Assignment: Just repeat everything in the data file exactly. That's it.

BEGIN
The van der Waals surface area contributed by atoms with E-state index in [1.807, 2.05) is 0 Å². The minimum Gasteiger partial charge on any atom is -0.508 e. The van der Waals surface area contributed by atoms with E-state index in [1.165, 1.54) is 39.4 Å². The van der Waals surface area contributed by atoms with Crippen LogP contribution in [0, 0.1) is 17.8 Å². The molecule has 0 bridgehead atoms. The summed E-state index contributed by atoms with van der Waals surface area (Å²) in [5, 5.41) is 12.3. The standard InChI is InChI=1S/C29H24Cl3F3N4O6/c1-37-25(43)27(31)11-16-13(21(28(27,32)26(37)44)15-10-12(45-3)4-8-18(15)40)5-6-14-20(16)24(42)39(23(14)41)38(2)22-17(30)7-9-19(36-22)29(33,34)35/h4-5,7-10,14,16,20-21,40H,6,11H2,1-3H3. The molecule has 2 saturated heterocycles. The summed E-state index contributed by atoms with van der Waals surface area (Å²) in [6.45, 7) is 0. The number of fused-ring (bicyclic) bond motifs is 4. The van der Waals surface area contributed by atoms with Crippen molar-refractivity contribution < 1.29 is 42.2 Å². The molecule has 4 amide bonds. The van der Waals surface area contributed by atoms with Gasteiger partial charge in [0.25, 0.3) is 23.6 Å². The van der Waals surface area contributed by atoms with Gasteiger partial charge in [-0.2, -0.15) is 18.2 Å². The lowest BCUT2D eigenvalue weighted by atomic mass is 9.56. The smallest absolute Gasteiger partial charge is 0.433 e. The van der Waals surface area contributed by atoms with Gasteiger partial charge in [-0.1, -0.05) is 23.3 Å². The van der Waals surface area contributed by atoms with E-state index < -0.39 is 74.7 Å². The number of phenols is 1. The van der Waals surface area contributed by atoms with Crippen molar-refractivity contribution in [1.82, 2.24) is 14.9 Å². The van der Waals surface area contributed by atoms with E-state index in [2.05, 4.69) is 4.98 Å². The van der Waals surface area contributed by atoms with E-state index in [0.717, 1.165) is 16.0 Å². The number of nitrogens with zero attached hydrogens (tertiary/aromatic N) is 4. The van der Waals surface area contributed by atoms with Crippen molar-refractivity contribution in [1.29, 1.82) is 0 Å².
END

The van der Waals surface area contributed by atoms with E-state index in [1.807, 2.05) is 0 Å². The minimum Gasteiger partial charge on any atom is -0.508 e. The van der Waals surface area contributed by atoms with E-state index in [1.165, 1.54) is 39.4 Å². The van der Waals surface area contributed by atoms with Crippen LogP contribution in [0, 0.1) is 17.8 Å². The molecule has 0 bridgehead atoms. The summed E-state index contributed by atoms with van der Waals surface area (Å²) in [5, 5.41) is 12.3. The standard InChI is InChI=1S/C29H24Cl3F3N4O6/c1-37-25(43)27(31)11-16-13(21(28(27,32)26(37)44)15-10-12(45-3)4-8-18(15)40)5-6-14-20(16)24(42)39(23(14)41)38(2)22-17(30)7-9-19(36-22)29(33,34)35/h4-5,7-10,14,16,20-21,40H,6,11H2,1-3H3. The molecule has 2 saturated heterocycles. The summed E-state index contributed by atoms with van der Waals surface area (Å²) in [6.45, 7) is 0. The number of fused-ring (bicyclic) bond motifs is 4. The van der Waals surface area contributed by atoms with Crippen molar-refractivity contribution < 1.29 is 42.2 Å². The molecule has 4 amide bonds. The van der Waals surface area contributed by atoms with Gasteiger partial charge in [0.25, 0.3) is 23.6 Å². The van der Waals surface area contributed by atoms with Gasteiger partial charge in [-0.2, -0.15) is 18.2 Å². The lowest BCUT2D eigenvalue weighted by atomic mass is 9.56. The smallest absolute Gasteiger partial charge is 0.433 e. The van der Waals surface area contributed by atoms with Gasteiger partial charge in [-0.1, -0.05) is 23.3 Å². The van der Waals surface area contributed by atoms with E-state index < -0.39 is 74.7 Å². The number of phenols is 1. The van der Waals surface area contributed by atoms with Crippen molar-refractivity contribution in [1.82, 2.24) is 14.9 Å². The van der Waals surface area contributed by atoms with E-state index in [2.05, 4.69) is 4.98 Å². The van der Waals surface area contributed by atoms with E-state index in [0.717, 1.165) is 16.0 Å². The number of nitrogens with zero attached hydrogens (tertiary/aromatic N) is 4. The van der Waals surface area contributed by atoms with Crippen molar-refractivity contribution in [1.29, 1.82) is 0 Å².